WHY: Because the jacks are designed to push the rig UP, they are not designed to prevent it from moving either side to side (Both front or both rear) or front/back (either rear) thus, Keep the tires on the ground or the jacks can pretzel on you.

I have only used those jacks once to lift the rig for tire changing, IN A TIRE STORE. on very flat concrete with no wind and good wheel chocks on the other side.
Home is where I park it!
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Old 10-22-2010, 02:11 PM   #8
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Having been in the commercial tire business for 40 years I would never use the levels for this type of work . Use a commercial grade jack and if I were doing it I would run the levelers down just to the ground as a back up.
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Old 10-23-2010, 06:29 AM   #9
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I use a bottle jack or a floor jack with floor stands, as the bottle jack or floor jack can lose the hydraulic fluid and lower it self, as they are not really made to hold up vehicals for a long period, as for the levelers, maybe to raise the coach up, but then I put the jack stands under it, I would never trust any hydraulic system to lift something up and work underneath a coach. The hydraulics are not safe. It wouldn't matter to me what type of work I need to do from changing a tire to replaceing my brakes ( just did this in the last 3 days) I will always use a jack stand to support the coach.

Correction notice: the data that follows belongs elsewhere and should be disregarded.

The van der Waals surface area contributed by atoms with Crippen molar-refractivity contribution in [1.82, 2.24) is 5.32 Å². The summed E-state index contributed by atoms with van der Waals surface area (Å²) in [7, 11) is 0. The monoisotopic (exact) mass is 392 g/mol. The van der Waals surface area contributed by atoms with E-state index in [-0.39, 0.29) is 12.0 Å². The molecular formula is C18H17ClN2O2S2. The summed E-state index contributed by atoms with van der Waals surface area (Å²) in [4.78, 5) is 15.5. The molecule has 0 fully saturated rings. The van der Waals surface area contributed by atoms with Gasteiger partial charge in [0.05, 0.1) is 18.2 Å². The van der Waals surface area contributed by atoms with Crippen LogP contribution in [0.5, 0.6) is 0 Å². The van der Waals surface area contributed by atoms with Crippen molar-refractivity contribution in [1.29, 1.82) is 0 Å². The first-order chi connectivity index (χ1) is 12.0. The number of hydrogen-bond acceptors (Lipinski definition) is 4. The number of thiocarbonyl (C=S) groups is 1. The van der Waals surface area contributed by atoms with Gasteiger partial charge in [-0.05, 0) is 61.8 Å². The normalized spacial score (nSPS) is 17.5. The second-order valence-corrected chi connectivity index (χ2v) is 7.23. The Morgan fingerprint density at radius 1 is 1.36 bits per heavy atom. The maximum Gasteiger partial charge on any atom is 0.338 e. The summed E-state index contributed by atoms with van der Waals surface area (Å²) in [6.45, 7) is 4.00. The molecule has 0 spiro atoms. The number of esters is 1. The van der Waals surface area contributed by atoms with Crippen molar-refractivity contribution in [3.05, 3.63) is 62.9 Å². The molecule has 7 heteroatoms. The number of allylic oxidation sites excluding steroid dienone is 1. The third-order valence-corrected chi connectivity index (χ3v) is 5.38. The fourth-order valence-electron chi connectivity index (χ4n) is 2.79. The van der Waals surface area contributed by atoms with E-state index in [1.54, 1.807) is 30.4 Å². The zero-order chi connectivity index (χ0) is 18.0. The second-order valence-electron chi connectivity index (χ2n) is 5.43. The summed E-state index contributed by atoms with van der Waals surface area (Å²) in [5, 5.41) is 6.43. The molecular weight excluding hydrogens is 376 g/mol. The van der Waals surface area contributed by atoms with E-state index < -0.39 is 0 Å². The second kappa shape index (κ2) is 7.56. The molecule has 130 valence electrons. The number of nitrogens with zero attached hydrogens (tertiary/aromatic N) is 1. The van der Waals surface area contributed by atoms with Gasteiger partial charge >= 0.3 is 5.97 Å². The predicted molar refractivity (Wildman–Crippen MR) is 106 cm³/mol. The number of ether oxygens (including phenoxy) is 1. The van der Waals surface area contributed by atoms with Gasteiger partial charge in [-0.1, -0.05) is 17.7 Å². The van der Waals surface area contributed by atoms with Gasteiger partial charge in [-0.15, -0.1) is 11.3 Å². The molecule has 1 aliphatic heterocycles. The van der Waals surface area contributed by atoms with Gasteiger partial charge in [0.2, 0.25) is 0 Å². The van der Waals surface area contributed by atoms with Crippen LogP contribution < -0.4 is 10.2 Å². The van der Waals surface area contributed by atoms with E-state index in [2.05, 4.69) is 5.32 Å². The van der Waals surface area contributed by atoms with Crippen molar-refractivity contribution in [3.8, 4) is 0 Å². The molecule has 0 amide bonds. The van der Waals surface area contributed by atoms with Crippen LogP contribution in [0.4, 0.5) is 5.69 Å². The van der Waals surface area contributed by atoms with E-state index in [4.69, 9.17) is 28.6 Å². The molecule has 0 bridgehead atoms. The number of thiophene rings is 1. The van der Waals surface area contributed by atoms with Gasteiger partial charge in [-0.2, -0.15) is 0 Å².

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Old 10-24-2010, 06:18 PM   #10
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You can make a jack stand "safety" for any tubular jack by sectioning 60-90 degrees out of a chunk of heavy wall pipe. Pipe should be about 1/2" shorter than the maximum lift. Put the pipe around the jack shaft, hold it in place with a velcro strap, and then lower the coach until the pipe is trapped. After you are done working, raise the coach and pull the safetys off.

That's the standard method for Indy cars and endurance cars if you are going to be doing a lot of work underneath. Keeps people from tripping over the air hose, snapping it off, and dropping the car on you. I've also used this method on a 90 foot pneumatic antenna mast with a hydraulic erector that had a slow internal leak.